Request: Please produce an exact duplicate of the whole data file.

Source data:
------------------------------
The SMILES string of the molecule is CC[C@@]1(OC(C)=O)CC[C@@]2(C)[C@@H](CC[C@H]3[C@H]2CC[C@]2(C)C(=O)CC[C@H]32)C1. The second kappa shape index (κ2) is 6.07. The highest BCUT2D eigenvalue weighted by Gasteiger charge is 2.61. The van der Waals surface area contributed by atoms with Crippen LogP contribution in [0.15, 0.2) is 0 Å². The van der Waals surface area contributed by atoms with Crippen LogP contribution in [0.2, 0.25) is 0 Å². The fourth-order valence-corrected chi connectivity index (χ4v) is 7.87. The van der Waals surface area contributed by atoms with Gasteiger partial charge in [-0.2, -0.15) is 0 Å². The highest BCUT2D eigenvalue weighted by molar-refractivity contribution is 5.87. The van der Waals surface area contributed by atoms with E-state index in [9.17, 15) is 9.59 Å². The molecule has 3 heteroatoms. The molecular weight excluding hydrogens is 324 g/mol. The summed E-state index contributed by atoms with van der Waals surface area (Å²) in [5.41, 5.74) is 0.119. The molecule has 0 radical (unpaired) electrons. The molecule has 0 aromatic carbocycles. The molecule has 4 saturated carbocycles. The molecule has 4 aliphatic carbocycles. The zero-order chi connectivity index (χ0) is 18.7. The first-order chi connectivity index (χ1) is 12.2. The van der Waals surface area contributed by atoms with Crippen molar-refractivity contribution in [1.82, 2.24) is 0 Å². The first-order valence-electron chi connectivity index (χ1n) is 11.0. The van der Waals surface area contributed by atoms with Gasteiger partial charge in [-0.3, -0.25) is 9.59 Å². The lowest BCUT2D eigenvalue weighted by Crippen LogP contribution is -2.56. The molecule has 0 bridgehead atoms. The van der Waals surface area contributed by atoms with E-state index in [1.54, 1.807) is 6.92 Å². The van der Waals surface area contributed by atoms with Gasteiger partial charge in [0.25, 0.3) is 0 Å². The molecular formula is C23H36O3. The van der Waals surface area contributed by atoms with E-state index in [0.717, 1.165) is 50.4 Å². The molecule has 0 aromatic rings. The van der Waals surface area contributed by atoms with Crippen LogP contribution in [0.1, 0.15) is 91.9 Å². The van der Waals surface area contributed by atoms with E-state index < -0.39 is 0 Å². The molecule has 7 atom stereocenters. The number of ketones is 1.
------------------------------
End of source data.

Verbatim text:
The SMILES string of the molecule is CC[C@@]1(OC(C)=O)CC[C@@]2(C)[C@@H](CC[C@H]3[C@H]2CC[C@]2(C)C(=O)CC[C@H]32)C1. The second kappa shape index (κ2) is 6.07. The highest BCUT2D eigenvalue weighted by Gasteiger charge is 2.61. The van der Waals surface area contributed by atoms with Crippen LogP contribution in [0.15, 0.2) is 0 Å². The van der Waals surface area contributed by atoms with Crippen LogP contribution in [0.2, 0.25) is 0 Å². The fourth-order valence-corrected chi connectivity index (χ4v) is 7.87. The van der Waals surface area contributed by atoms with Gasteiger partial charge in [-0.2, -0.15) is 0 Å². The highest BCUT2D eigenvalue weighted by molar-refractivity contribution is 5.87. The van der Waals surface area contributed by atoms with E-state index in [9.17, 15) is 9.59 Å². The molecule has 3 heteroatoms. The molecular weight excluding hydrogens is 324 g/mol. The summed E-state index contributed by atoms with van der Waals surface area (Å²) in [5.41, 5.74) is 0.119. The molecule has 0 radical (unpaired) electrons. The molecule has 0 aromatic carbocycles. The molecule has 4 saturated carbocycles. The molecule has 4 aliphatic carbocycles. The zero-order chi connectivity index (χ0) is 18.7. The first-order chi connectivity index (χ1) is 12.2. The van der Waals surface area contributed by atoms with Crippen molar-refractivity contribution in [1.82, 2.24) is 0 Å². The first-order valence-electron chi connectivity index (χ1n) is 11.0. The van der Waals surface area contributed by atoms with Gasteiger partial charge in [-0.3, -0.25) is 9.59 Å². The lowest BCUT2D eigenvalue weighted by Crippen LogP contribution is -2.56. The molecule has 0 bridgehead atoms. The van der Waals surface area contributed by atoms with E-state index in [1.54, 1.807) is 6.92 Å². The van der Waals surface area contributed by atoms with Gasteiger partial charge in [0.25, 0.3) is 0 Å². The molecular formula is C23H36O3. The van der Waals surface area contributed by atoms with E-state index in [0.717, 1.165) is 50.4 Å². The molecule has 0 aromatic rings. The van der Waals surface area contributed by atoms with Crippen LogP contribution in [0.1, 0.15) is 91.9 Å². The van der Waals surface area contributed by atoms with E-state index < -0.39 is 0 Å². The molecule has 7 atom stereocenters. The number of ketones is 1.